China, one of the world’s largest auto manufacturers, has been making some serious moves in the auto market, both good and bad.
According to the China Economic Review, after years of consistent market growth, China has begun to struggle within its domestic auto industry. The three months from June 2018 to September 2018 was responsible for being the worst quarter in more than a decade for China’s vehicle industry.
Wholesale delivery of passenger cars fell 7.7% year-on-year throughout the quarter, suffering a 12% decline in September alone. Additionally, Chinese auto sales fell 9.1% in the quarter compared with a year ago. From 2008 to 2017, the market was doing quite well; with year-on-year vehicle sales increasing at an average rate of 14%.
Across the Pacific Ocean, United States used vehicle sales have actually been on the rise for seven consecutive years.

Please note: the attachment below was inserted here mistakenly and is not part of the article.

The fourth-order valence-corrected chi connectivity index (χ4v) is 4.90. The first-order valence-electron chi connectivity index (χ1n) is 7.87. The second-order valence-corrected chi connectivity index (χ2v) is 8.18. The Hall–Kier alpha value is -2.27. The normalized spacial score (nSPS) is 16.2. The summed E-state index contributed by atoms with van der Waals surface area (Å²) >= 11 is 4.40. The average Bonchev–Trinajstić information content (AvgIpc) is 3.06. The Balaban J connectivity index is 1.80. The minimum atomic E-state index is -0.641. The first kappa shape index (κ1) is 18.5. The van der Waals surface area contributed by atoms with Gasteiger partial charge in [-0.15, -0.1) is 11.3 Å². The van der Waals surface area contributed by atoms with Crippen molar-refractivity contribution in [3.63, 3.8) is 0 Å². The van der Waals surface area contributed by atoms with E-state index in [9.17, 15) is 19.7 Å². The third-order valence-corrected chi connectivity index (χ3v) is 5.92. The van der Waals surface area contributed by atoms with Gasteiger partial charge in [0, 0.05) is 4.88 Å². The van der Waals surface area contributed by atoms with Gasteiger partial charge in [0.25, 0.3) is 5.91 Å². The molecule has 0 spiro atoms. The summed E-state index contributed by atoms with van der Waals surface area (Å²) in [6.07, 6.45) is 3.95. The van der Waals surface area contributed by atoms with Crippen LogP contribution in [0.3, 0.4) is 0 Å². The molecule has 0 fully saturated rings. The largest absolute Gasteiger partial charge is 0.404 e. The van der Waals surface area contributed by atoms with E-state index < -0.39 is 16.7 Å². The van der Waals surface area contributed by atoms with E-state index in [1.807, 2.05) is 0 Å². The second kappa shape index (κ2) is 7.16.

China’s entire auto industry — as well as other important sectors — is experiencing all kinds of financial concerns. As of late October 2018, China’s gross domestic product (GDP) grew 6.5% in the third quarter, the lowest figure in a decade.
“The automotive industry has been a driver of China’s economic growth for years,” said Xu Haidong, assistant secretary at China Association of Automobile Manufacturers (CAAM). “Now it is pulling back.”
Despite its recent struggles, China hopes to significantly bounce back and is looking to the electric vehicle (EV) sector for assistance.
According to the South China Morning Post, China’s leading electric car manufacturer, BYD, produces a new electric vehicle every 90 seconds. Additionally, sales of electric vehicles reached 770,000 units last year, which is more than half of all new-energy automobiles sold across the globe.
“To become a world leader in terms of technologies is not an easy job,” added Peter Chen, a Shanghai-based engineer with TRW. “Given the huge market size in China, EV is certainly a key industry where the government wants to develop its own players to be world leaders.”